Taxpayers are required to report on whether they were insured by completing a form called a Schedule HC, Health Care Information, when they file their state taxes with the Massachusetts Department of Revenue. To assist taxpayers in completing Schedule HC, insurers (including MassHealth), the Massachusetts Health Connector, and certain employers, are required to provide Form MA 1099-HC statements by January 31. These forms will have the necessary information to complete Schedule HC.
If an individual has been insured throughout the year in a plan that meets MCC standards, that individual will report these facts on the Schedule HC and will not be subject to a penalty. Individuals who have periods without coverage will have to complete additional parts of the Schedule HC to determine whether they had affordable coverage available to them that they could have purchased.
The Health Connector sets an “Affordability Schedule” each year, which shows the maximum monthly premium that an individual could afford to pay for insurance. The “affordable” premium varies for each income bracket. If an individual could have purchased coverage meeting MCC standards for a monthly premium that is equal to or less than the amount that an individual is able to afford, then the individual may be subject to a penalty.
The Schedule HC will ask taxpayers who did not have coverage to provide information to determine if they were eligible for government-subsidized insurance or affordable insurance offered by their employer. If neither of those options was available, the taxpayers will be directed to check a table of premiums for the lowest-cost coverage available through the Health Connector in the tax year. If the premium that the taxpayer would have to pay for that coverage is greater than the amount the taxpayer is considered able to afford, then the taxpayer will not have to pay a penalty. However, if the premium for coverage is equal to or less than the amount the taxpayer could afford, then the taxpayer could have purchased that insurance and may be liable for a penalty.
Gaps in Coverage
Individuals can have up to three consecutive months without penalty. Thus, taxpayers who lose but then resume their coverage within three or fewer consecutive calendar months will not be subject to penalties for lack of health insurance coverage.
Penalties for Tax Year 2018 for Non-Compliance with the Individual Mandate
For individuals that are determined liable for a tax penalty for non-compliance with the state’s individual mandate, the below penalty schedule applies.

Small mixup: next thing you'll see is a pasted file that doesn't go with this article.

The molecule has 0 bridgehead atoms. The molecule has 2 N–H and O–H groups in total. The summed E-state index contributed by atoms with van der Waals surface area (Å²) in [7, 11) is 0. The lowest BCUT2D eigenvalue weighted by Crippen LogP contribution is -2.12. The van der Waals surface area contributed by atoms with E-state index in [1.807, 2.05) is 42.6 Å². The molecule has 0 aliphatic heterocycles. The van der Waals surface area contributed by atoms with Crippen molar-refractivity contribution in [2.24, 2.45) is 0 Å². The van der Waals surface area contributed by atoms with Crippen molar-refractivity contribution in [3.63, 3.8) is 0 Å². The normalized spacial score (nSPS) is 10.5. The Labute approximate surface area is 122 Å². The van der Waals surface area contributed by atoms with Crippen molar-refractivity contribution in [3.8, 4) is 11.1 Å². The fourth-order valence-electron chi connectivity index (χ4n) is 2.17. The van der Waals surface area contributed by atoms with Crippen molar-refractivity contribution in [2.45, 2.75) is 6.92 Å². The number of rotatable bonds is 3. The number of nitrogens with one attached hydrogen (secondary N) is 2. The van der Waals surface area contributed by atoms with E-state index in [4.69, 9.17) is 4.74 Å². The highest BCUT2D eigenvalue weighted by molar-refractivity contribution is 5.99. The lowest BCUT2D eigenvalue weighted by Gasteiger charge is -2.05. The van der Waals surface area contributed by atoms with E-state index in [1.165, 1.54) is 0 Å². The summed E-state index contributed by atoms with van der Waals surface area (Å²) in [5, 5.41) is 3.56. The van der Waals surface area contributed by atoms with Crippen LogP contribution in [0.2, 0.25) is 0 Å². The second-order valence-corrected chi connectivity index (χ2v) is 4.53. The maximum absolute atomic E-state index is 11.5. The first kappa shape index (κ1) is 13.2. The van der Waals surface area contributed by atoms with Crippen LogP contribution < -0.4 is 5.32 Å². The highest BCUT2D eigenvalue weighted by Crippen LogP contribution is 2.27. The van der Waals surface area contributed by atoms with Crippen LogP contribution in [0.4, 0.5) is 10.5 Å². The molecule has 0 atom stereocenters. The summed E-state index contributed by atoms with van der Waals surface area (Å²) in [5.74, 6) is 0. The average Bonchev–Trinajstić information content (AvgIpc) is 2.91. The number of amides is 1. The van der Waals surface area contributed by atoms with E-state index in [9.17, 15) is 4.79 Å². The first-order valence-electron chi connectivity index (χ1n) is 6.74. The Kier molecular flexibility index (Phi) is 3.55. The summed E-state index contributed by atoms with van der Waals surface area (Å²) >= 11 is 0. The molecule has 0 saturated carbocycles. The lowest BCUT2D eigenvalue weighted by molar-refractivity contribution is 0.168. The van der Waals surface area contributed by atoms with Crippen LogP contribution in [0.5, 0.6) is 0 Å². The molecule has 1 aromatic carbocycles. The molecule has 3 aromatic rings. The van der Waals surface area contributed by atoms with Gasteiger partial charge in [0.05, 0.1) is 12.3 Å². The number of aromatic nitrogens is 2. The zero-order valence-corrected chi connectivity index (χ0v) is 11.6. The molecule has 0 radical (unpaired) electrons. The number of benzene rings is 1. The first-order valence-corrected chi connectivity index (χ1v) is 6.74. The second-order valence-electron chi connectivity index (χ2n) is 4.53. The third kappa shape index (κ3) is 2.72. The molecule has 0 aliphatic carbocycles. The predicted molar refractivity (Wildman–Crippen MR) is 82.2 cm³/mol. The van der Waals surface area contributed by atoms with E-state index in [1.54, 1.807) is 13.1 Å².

|150.1-200% FPL||200.1-250% FPL||250.1-300% FPL||Above 300% FPL|
* Compare individual’s annual family household income to chart immediately below to determine applicable Federal Poverty Level (FPL).
** Yearly penalty amounts listed above based on non-compliance for entire year.
Federal Poverty Level – Annual Income Standards
|Family Size||150% FPL||200% FPL||250% FPL||300% FPL|
|For each additional person add:||+$6,270||+$8,360||+$10,450||+$12,540|
*This schedule reflects the 2017 Federal Poverty Level standards (for 2018 eligibility).
Information on Appealing a Penalty
You can appeal the penalty if you are subject to a tax penalty because you could have afforded insurance but didn’t purchase it, but still believe that you could not have purchased insurance due to a hardship or other circumstances. Instructions for the Schedule HC provide information on grounds for appeals. Please read the Schedule HC Instructions carefully if you want to appeal.
If you appeal, you must fill in the oval requesting the appeal on the Schedule HC. The appeal will be heard by the Massachusetts Health Connector. You will receive a follow-up letter from the Health Connector asking you to state your grounds for appeal in writing and submit supporting documentation. Failure to respond to that form within the specified time frame will lead to dismissal of your appeal. You may be required to attend a hearing on your case in person or by telephone. No penalty will be imposed by DOR pending the outcome of your appeal. If your appeal is denied by the Health Connector, you will receive a bill from DOR.